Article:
• I have had the same perception of Europe, some good things are underway there. Most don’t know that the dominant party in the European Parliament is a Christian Democrat Party the EPP and its discovering a little backbone in the face of attacks from the old left and the far right. The Parliament is a toothless tiger but in a crisis that can change.

    Another pattern we’re seeing is a falling off among Muslim immigrants. Islam always exaggerated its power and size. It always claimed Christian immigrants from Turkey and the Middle East in the ‘Muslim’ numbers inflating its numbers and apparent power for political reasons.

    Womens refugees in some European countries are filled with Muslim battered wives and daughters. Many leave the faith in the process and are given new identity papers by feminist organizations.

    Islam hates the west because here it looses many to other faiths and often can’t enforce the Apposite penalties (the loss of property and life). It looses many young people to secularism, particularly those with university educations.

    The first country to open its doors to the Christian refugees fleeing Iraq, Afghanistan and Pakistan will be greatly blessed. I can’t see the USA or Australia taking that step but aging Europe is at the point where many see the need to balance Islamic immigration. Also falling real population and rising sustainable energy means many of the limits to growth arguments against immigration have less power in Europe than here.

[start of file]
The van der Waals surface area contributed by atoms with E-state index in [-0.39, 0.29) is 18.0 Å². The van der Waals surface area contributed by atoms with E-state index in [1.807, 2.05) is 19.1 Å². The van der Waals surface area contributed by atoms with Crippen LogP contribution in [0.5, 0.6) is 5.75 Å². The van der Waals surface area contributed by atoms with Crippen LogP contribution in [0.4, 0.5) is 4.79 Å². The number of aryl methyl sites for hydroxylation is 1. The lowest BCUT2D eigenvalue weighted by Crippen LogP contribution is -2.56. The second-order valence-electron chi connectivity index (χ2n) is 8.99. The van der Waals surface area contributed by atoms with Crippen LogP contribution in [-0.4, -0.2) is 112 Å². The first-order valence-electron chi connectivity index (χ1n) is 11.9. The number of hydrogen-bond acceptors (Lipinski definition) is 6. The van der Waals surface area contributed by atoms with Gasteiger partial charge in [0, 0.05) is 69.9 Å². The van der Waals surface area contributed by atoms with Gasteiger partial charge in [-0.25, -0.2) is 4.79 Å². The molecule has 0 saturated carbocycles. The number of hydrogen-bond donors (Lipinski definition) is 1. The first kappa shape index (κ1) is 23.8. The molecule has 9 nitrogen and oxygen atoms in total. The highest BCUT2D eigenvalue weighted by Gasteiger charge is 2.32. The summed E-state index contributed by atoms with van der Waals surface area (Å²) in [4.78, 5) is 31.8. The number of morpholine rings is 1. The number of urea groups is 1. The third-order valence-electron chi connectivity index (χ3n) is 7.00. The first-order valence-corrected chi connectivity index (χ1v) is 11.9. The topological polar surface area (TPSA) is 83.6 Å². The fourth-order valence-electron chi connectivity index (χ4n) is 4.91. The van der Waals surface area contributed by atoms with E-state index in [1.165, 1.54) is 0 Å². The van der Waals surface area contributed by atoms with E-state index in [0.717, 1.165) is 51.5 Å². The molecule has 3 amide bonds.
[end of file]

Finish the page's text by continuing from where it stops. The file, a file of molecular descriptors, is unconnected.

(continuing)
One consequence of the current trend to conservative governments in Europe, Christian democrat governments, is that the Christian influenced democratic governments now form the biggest single block in the UN. If they operate as a block then significant changes at the global level may occur.

    God is holding back a huge number of blessing at the moment. I see a dozen technologies held up by humanist errors, corruption and red tape. When the church moves back to him he will release them.

    Wesley Bruce

Leave a Reply